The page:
Thursday, November 5, 2009
Roundhouse Roundup: Spinning the 09 Elections
A version of this was published in The Santa Fe New Mexican
November 5, 2009
It was predictable that the smattering of elections in distant states this week would bring out New Mexico politicians who would spin the results as favorable to themselves.
The Republican victories in the New Jersey and Virginia gubernatorial races gave New Mexico Republicans a chance to crow. State GOP chairman Harvey Yates released a statement headlined "Republican Victories in VA and NJ Sign of Future Wins in 2010." Gubernatorial candidate Allen Weh released a statement Tuesday night saying, "What is happening nationally is being felt right here at home."
In her own news release, one of Weh's rivals, Susana Martinez, made a subtle effort to identify with the winner in New Jersey. "Chris Christie, a prosecutor with a record of holding corrupt public officials to account, carried a Democratic state that has been plagued by corruption scandals." Martinez, who is district attorney in Las Cruces, has described herself in similar terms.
Of course, none of the Republican statements mentioned the fact that while the GOP did sweep the two governor's races, Democrats made a new gain of two congressional seats in Tuesday's elections — one in that crazy upstate New York race, the other in California.
But those races weren't what the New Mexico's Democratic Party was spinning.
"While Republican leaders are focused on election results in other states, here in New Mexico, Democratic candidates built on the energy and enthusiasm created during the 2008 elections to claim victories in yesterday's city election in Las Cruces," State Democratic chairman Javier Gonzales said in a news release Wednesday.
"I'd like to congratulate Olga Pedroza, Gill Sorg and Sharon Thomas on their impressive victories," Gonzales said. "Democrats are organizing in all regions of New Mexico, continuing the movement Obama built in 2008, and we are well-positioned to win big again in 2010."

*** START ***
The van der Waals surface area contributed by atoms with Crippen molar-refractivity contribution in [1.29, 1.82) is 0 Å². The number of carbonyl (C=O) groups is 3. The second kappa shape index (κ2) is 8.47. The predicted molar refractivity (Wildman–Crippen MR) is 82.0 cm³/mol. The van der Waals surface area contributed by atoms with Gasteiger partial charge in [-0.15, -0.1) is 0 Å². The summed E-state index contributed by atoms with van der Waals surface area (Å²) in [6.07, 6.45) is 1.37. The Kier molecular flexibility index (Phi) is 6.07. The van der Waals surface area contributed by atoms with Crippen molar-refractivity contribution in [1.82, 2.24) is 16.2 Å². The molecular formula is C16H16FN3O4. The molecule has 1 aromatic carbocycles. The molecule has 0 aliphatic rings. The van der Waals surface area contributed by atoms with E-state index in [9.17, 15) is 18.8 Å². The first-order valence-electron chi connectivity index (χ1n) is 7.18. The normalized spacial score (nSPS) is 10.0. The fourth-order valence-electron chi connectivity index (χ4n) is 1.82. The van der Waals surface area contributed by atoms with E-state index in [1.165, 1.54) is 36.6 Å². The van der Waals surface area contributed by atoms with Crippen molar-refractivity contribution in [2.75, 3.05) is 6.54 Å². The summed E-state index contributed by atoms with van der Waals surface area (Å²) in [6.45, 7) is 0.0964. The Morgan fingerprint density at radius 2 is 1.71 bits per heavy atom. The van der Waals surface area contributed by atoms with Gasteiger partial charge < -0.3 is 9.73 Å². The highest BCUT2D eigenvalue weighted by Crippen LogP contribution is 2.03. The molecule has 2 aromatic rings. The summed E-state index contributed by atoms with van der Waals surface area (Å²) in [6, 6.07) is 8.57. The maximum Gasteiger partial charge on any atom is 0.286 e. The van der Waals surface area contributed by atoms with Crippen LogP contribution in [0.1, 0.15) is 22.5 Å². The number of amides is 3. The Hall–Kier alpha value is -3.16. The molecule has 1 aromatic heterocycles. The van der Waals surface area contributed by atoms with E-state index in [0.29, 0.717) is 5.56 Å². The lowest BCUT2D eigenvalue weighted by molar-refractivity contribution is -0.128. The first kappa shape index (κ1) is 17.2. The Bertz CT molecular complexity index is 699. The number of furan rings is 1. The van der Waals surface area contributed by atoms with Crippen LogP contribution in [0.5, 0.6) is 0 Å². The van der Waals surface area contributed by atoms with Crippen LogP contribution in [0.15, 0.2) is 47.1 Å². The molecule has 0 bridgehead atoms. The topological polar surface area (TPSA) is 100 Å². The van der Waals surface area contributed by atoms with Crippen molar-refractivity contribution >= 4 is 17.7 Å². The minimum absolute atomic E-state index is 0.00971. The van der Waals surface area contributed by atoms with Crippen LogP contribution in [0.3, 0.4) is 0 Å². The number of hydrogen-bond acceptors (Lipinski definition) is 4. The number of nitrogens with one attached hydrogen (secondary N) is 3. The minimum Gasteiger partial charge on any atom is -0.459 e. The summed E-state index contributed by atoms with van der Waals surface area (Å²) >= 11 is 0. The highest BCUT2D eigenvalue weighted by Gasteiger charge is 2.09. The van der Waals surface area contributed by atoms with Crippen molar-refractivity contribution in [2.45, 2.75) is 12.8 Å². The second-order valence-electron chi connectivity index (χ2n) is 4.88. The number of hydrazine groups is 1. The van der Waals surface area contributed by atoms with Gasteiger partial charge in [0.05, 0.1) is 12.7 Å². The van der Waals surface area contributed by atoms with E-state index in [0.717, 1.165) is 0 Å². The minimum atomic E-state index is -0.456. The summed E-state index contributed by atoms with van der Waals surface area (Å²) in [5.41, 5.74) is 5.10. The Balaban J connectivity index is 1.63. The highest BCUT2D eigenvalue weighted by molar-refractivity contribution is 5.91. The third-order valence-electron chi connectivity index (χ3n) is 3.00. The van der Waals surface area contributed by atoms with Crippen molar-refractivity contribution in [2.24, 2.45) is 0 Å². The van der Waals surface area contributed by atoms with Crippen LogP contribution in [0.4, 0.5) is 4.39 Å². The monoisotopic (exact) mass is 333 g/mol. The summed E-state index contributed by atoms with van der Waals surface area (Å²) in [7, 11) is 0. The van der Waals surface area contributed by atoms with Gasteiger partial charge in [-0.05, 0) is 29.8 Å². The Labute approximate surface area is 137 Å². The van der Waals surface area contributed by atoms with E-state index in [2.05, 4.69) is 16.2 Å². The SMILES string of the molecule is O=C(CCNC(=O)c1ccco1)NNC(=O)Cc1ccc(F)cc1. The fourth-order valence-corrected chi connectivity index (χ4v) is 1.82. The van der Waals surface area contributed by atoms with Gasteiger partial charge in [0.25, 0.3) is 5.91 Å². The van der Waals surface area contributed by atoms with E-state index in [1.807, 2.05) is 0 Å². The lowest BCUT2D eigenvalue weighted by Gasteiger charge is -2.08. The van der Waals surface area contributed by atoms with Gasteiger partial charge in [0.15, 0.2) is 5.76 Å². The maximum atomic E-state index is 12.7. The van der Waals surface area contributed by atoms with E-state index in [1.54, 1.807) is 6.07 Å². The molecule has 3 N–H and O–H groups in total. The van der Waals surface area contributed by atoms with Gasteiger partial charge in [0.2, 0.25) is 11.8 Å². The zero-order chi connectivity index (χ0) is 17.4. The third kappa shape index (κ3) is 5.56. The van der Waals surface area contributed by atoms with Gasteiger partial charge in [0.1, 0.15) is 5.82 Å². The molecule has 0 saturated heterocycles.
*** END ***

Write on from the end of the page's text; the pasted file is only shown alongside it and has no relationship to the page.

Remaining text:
It's true. Pedroza, Sorg and Thomas all won their city council races. And indeed, all three are Democrats.
One little detail Gonzales left out, though. According to Walt Rubel, a former member of the state Capitol press corps who now is editor of the Las Cruces Sun News, in two of those races, the losing candidates also were Democrats. Like Santa Fe and other cities in the state, municipal elections are, officially at least, nonpartisan.
Rubel said the real split in the Cruces council races was progressive Democrats vs. more conservative "pro-business" Democrats. In all three races, the progressives won.
But had Dolores Archuleta defeated Pedroza and/or Gil Jones beat Sorg, Gonzales could have written the same news release — and just changed the names.
Come to your census: The envelope had a serious message in bold black letters: "Do Not Destroy. Official Document." Inside was a document that kind of resembled tax forms or the statements from the Social Security Administration. "2009 Congressional District Census" it said. It even had a "Census Tracking Code" — No. N09P1053 to be exact.
But it wasn't from the U.S. Census. The "Special Notice" at the top of the page said, "You have been selected to represent Republican voters in New Mexico's 3rd Congressional District. Enclosed please find documents registered in your name."
The funny thing is, the person it was registered to was Earl Potter, a Santa Fe lawyer who happens to be a former state Democratic Party chairman.
Along with the "census" document — which turns out to be a written poll on several national issues — was a letter from National Republican Committee chairman Michael Steele, who told Potter, "Because of your high level of political involvement and steadfast commitment to the Republican Party, your personal input on the questions presented in your Census Document is critical to our party's future."
Potter assured me he's still a Democrat. He also didn't fill out the "census" questions, which I guess jeopardizes the future of the GOP.